After being stuck in Villa O`Higgins for four days (too windy for the ferry to run) we finally got the thumbs up from the boat captain that it was time to leave. Early morning, out to the port, and we see for the first time why the captain was so worried about the wind. The regular ferry that holds 60 passengers and looks like a small cruise ship is broken, and our ferry was basically a canoe.
The ferry ride was stimulating, big waves, small boat. When we reached the other side we were greeted by a crowd of people who had been stranded like us only there was nothing where they were. 3 uniformed Army dudes were reading out a list and keeping the peace, 16 lucky souls were granted leave from their desperation.
We leap frogged a French couple for the 20kms to the next ferry. It`s always nice to see others suffering with you. 20kms is not that far to ride, but to push... The first 10-15kms was mostly rideable, and super scenic. Unfortunately on two seperate occassions, cyclists heading in the opposite direction stopped to ensure we knew we were in for a battle, thanks?
And that`s when the fun began, 6 kms of real single track, or horse track if you`re a lazy backpacker with dollars to spare. It was just like riding easy trails at home, only we were on fatty fat super fat touring bikes, which simply made things more interesting. A number of times one of my front panniers would snag something and pull the bars out of my hands and allow me to gracefully sail over my bars. The mud was up to Andrea`s knees at one point, that was fun.
Down at the Argentinian border with Mt. Fitzroy in the background I knew my plans to catch the next ferry would have to wait until the next morning. Free camping with a clear view of Fitzroy, that was nice.
Our friends Mark and Salka caught us the next morning (they`ve been chasing us for weeks) and we all caught the ferry across Lago Desierto. A short windy ride brought us to the tourist mecca of El Chalten where you can watch all of the latest outdoor fashion walk by. We ended up camping behind a hostel and I spent most of my time outside of the tent worrying about the tent flying away, it was our first real taste of the wind down here.
Riding due East out of Chalten was a treat, 30 kms an hour with very little effort, why don`t we do that more often? And then we turned South and our beautiful tailwind turned into a not so nice cross wind. That`s what hitch hiking is for. But we kept our thumbs to ourselves and chased a strong German because if he can suffer why can`t we?
Three days later and we were in the even bigger tourist mecca of El Calafate, made popular by the most amazing supermarket in South America - La Anonima - and a huge glacier named Perito Moreno.
I forgot to mention that our route to El Calafate took us straight into the wind, it was ugly, but riding out of that town was incredible, the wind was absolutely pumping. We ended our day by sailing up a 600m hill and finding nowhere to hide... so we set up our tent next to a mound of dirt and proceeded to watch the top of the tent continuosly get blown to the ground, yikes. Better take that down. Thumbs out, five minutes later and we`re lounging in the back of a van headed for Rio Gallegos, we weren`t planning on going there so we jumped out in Esperanza and camped behind the poilce station, safe.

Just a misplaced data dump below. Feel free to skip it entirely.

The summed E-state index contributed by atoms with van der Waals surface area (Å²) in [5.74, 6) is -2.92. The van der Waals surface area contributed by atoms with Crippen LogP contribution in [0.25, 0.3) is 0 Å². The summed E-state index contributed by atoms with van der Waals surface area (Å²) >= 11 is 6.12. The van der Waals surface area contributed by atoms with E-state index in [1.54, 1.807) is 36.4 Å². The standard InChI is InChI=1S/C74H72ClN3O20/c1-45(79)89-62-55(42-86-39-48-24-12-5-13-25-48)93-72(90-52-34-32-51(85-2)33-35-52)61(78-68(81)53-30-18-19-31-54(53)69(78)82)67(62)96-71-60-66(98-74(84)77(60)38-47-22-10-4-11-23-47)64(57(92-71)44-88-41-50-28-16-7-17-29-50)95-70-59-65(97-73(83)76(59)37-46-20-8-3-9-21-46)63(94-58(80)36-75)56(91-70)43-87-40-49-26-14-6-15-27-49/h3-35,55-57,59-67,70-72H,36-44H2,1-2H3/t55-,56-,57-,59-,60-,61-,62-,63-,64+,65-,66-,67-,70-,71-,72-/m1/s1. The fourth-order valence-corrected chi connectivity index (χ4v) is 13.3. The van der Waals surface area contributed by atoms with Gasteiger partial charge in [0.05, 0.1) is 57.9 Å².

The following morning we rode West directly into the wind, covering a total distance of 10 kms, seriously, it was bad. Thumbs out, two hours later and no ride, back to town where the gas station has wifi and cheap coffee. Mentally regroup and decide to ride Southeast towards Rio Gallegos, that lasted at least ten minutes before Andrea got blown off her bike, back to town. Someone mentioned a bus to Rio Gallegos at 5 pm and they`ll deifintely take bikes, oh good. 5:00pm, no bus, 5:15pm no bus, 5:30pm is that our bus? The driver of a Sprinter van waves at us and pulls off in the opposite direction, we`re not excatly sure what his wave meant but his passengers were getting out and no one was paying us any attention. Ten minutes pass and the driver gives us a very clear two arm wave to come over, happy days. We didn`t even ask how much it would cost, it didn`t matter.
Turns out the driver and his family were using his work van for a road trip and were on their way home. We spend too much time trash talking Argentina because of aggressive drivers and bad weather but hitch hiking offers up the sweetest people we`ve met. And just like that, we were in Rio Gallegos, where we never planned to be.
And our last hitch hiking story, my favourite. Leaving Rio Gallegos the wind was bad, the rain was bad, and everything else was generally bad. No thumbs out, and we get offered a ride, excellent. two minutes later and we were trying to figure out how we could get out of the truck, drunk driver... He got out to pee, we hesitate, he got out to pee ten minutes later and I was outside the truck, when he came back around I asked if I could drive using bad Spanish and worse hand signals, and then I drove to the Chilean border where we happily got out and the drunk retook the wheel with his wife by his side. What a douche. Andrea reported him to the Argentinian police but they were too bus drinking mate tea.
We slept in a small storage shack behind one of the border buildings and made an early escape the next morning trying to beat the wind. You can't beat the wind... But we made it to the ferry which would take us to Tierra Del Fuego and we were both happy about that.
Author - Nyle (last blog post I have to write!)